Qikiqtani Inuit Association to expand Inuit stewardship with federal money
Prime Minister Justin Trudeau announced up to $800 million for four programs Dec. 7
The Qikiqtani Inuit Association is one of four organizations to receive new federal funding that will bolster conservation efforts in the region.
Prime Minister Justin Trudeau announced up to $800 million over seven years for Indigenous-led conservation programs Dec. 7.
The federal government will identify what areas need protection through partnering with Indigenous groups, governments and the philanthropic community.
At QIA, the new funding will be used to expand the Nauttiqsuqtiit program, a pilot Inuit stewardship program launched by the organization in 2018.
The association’s director of communications, Karen Flaherty, said the exact amount the association will receive as part of this new funding is not currently known and may take up to two years to be determined.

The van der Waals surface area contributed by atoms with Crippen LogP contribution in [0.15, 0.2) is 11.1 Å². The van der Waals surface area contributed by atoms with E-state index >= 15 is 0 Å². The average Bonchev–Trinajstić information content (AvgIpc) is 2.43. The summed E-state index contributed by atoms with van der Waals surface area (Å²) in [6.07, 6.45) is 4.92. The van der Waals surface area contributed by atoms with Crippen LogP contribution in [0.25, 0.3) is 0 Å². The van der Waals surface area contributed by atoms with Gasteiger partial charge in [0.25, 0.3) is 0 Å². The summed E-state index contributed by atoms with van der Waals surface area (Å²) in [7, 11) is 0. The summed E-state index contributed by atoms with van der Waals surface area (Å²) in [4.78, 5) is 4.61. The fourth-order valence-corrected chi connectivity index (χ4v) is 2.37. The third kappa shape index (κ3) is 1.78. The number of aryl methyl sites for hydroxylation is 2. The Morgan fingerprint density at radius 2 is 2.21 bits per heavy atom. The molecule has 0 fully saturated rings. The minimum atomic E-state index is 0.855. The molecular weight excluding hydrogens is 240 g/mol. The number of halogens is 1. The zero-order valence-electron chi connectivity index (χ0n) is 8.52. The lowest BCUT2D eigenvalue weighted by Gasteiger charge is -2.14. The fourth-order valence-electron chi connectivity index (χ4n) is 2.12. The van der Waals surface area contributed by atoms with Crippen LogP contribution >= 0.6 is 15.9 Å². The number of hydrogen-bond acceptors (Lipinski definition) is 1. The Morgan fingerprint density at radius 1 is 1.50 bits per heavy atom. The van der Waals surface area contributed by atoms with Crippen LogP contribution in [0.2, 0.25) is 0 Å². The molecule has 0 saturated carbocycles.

Once confirmed, she said the money will be used to expand Nauttiqsuqtiit across all 13 Qikiqtani communities and fund a reconciliation process around fisheries in the region.
Inuit have suffered economically by not having access to fishing licences for Nunavut waters that are comparable to those given to fisheries on the east and west coasts of Canada, says QIA in a 2022 report on conservation.
“Additionally, there has been an insufficient level of scientific research on current turbot and shrimp fish stocks to ensure the sustainable management of these fisheries,” states the report.
Communities will be key to making these projects work, Flaherty added, saying that expanding conservation efforts across the region will also include establishing community-level committees engaged in co-management and reporting to a regional Inuit-only stewardship council.